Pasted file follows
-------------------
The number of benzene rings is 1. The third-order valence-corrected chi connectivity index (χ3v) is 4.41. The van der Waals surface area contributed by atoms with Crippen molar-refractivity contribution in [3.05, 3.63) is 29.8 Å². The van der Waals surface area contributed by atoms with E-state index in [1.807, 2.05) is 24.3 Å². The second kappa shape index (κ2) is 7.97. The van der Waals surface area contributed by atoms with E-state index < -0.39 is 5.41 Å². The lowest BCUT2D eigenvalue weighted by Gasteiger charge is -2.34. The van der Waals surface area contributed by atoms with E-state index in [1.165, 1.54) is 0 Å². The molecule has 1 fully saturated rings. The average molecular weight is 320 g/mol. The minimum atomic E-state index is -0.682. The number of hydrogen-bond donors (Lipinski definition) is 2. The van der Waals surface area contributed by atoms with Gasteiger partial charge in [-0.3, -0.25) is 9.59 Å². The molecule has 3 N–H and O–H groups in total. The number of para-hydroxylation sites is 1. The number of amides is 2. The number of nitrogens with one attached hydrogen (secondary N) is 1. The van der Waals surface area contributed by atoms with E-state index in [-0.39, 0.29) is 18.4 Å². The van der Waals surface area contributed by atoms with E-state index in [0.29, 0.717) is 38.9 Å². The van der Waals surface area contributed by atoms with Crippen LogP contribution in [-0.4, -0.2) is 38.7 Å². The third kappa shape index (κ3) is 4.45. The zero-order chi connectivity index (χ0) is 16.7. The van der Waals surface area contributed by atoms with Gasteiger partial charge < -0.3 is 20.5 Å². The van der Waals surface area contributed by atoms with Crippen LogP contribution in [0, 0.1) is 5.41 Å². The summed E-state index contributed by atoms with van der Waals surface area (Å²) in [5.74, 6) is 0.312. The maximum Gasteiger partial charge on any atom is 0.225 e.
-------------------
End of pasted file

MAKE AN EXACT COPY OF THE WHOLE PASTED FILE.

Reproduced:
The number of benzene rings is 1. The third-order valence-corrected chi connectivity index (χ3v) is 4.41. The van der Waals surface area contributed by atoms with Crippen molar-refractivity contribution in [3.05, 3.63) is 29.8 Å². The van der Waals surface area contributed by atoms with E-state index in [1.807, 2.05) is 24.3 Å². The second kappa shape index (κ2) is 7.97. The van der Waals surface area contributed by atoms with E-state index < -0.39 is 5.41 Å². The lowest BCUT2D eigenvalue weighted by Gasteiger charge is -2.34. The van der Waals surface area contributed by atoms with E-state index in [1.165, 1.54) is 0 Å². The molecule has 1 fully saturated rings. The average molecular weight is 320 g/mol. The minimum atomic E-state index is -0.682. The number of hydrogen-bond donors (Lipinski definition) is 2. The van der Waals surface area contributed by atoms with Gasteiger partial charge in [-0.3, -0.25) is 9.59 Å². The molecule has 3 N–H and O–H groups in total. The number of para-hydroxylation sites is 1. The number of amides is 2. The number of nitrogens with one attached hydrogen (secondary N) is 1. The van der Waals surface area contributed by atoms with E-state index in [-0.39, 0.29) is 18.4 Å². The van der Waals surface area contributed by atoms with E-state index in [0.29, 0.717) is 38.9 Å². The van der Waals surface area contributed by atoms with Crippen LogP contribution in [-0.4, -0.2) is 38.7 Å². The third kappa shape index (κ3) is 4.45. The zero-order chi connectivity index (χ0) is 16.7. The van der Waals surface area contributed by atoms with Gasteiger partial charge < -0.3 is 20.5 Å². The van der Waals surface area contributed by atoms with Crippen LogP contribution in [0, 0.1) is 5.41 Å². The summed E-state index contributed by atoms with van der Waals surface area (Å²) in [5.74, 6) is 0.312. The maximum Gasteiger partial charge on any atom is 0.225 e.